A week or two back I was talking with a colleague about the difference between between Facebook and blogs, and in particular how my use of those media intersects with different communities. My Facebook posts are restricted to a group of people I’ve selected, whereas my blog posts are more public. I select who’s in my Facebook community (and they get the blog posts too), but I’ve made more friends and contacts from the blog. I think in the conversation I used the term ‘gated community‘ to describe how I saw Facebook.
I mentioned the idea in passing, but this posting picks it up and deals with it in much more detail. Confessions of an Aca/Fan: Archives: Is Facebook a Gated Community?: An Interview With S. Craig Watkins (Part Two)
I began reading some of the research on the rise of gated communities in America and found some interesting parallels in the language used by residents living in physical world gated communities and young white collegians who preferred Facebook (a kind of virtual gated community) over MySpace. They both use words like “safe,” “clean,” “private,” and “neat” to describe attachment to their communities. They both practice what cultural anthropologists call “gating,” that is, the tendency to build physical/virtual, social, and cultural walls that are exclusive.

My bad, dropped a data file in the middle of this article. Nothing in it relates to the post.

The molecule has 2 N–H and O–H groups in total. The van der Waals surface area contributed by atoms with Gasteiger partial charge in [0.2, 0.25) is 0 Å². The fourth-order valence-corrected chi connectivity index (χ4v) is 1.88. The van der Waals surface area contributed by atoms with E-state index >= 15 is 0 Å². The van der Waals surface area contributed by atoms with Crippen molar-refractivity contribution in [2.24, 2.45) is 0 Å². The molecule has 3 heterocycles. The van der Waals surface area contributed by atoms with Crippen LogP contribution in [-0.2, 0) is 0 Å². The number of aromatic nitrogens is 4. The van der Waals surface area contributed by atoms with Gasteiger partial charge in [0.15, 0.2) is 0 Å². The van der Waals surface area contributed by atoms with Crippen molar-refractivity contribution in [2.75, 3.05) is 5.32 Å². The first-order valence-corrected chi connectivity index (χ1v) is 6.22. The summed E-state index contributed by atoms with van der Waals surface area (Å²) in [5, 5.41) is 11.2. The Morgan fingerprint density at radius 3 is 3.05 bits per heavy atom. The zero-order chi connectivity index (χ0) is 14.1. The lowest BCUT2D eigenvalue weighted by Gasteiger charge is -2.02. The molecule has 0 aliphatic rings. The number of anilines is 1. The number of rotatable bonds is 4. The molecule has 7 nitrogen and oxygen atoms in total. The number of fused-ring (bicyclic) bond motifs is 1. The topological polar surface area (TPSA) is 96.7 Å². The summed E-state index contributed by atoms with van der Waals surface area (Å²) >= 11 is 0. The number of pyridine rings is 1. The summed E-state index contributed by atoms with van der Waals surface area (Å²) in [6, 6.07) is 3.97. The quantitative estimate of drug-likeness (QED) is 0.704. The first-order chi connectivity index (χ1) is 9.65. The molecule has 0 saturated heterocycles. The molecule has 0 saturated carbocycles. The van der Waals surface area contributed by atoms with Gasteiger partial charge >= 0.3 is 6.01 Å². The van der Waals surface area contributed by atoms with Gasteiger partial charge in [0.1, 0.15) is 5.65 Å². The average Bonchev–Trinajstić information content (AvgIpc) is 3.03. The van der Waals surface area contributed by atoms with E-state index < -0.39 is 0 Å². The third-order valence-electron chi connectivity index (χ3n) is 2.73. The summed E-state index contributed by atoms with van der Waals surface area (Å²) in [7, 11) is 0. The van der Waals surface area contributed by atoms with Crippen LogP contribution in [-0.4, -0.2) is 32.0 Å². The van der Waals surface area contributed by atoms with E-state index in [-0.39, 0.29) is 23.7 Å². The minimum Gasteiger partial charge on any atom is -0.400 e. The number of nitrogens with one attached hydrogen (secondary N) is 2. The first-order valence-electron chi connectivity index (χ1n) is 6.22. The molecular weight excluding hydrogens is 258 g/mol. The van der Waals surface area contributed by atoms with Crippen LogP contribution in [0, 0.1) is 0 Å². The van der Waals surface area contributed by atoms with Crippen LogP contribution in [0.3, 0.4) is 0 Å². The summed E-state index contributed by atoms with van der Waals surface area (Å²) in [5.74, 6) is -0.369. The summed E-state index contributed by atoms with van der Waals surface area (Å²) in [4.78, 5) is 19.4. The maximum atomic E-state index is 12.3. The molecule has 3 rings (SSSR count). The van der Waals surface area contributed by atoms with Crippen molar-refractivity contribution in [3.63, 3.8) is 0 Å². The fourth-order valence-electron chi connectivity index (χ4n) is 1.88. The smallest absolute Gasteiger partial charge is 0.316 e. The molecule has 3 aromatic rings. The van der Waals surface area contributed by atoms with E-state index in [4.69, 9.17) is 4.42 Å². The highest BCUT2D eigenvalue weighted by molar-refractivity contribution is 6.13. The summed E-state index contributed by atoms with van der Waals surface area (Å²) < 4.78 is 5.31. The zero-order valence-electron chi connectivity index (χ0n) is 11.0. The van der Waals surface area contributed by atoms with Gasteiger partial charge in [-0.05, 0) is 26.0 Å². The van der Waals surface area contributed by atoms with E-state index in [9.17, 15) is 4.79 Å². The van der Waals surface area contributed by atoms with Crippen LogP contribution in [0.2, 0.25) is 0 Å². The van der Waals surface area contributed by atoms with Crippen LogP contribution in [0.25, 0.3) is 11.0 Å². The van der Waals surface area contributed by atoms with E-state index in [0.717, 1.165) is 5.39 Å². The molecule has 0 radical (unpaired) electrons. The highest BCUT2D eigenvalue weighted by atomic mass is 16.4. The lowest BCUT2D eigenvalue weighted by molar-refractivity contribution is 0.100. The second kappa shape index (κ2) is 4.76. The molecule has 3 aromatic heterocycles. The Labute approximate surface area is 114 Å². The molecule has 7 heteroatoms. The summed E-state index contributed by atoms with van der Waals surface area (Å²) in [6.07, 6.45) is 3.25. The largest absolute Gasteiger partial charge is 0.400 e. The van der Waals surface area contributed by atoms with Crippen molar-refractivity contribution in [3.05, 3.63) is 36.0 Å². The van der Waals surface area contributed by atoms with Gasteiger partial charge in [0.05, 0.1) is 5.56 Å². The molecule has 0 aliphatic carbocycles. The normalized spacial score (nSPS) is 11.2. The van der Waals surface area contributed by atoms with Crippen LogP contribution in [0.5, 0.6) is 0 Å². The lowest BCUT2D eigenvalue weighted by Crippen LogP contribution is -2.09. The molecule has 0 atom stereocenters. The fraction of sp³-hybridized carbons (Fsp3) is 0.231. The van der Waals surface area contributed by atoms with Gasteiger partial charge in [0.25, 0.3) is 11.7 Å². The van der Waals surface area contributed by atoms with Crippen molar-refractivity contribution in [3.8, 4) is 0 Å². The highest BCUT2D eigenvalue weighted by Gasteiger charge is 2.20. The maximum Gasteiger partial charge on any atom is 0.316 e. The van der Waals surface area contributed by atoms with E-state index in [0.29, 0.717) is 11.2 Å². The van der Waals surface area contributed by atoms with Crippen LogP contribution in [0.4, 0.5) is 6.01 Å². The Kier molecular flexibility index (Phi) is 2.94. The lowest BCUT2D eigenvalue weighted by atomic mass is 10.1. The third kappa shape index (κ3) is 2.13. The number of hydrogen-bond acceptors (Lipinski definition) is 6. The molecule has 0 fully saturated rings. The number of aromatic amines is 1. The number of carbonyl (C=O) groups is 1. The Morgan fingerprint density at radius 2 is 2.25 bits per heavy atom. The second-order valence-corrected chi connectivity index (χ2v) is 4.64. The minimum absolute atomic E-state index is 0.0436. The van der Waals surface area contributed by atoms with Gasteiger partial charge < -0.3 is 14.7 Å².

One of the things I see communities like churches doing is creating more Facebook-type communities. Perhaps they like the “safe,” “clean,” “private,” and “neat” aspects of that, of the control over who can participate. Wondering if a modern day parable about the Kingdom of God might be better seen as a blog or MySpace page.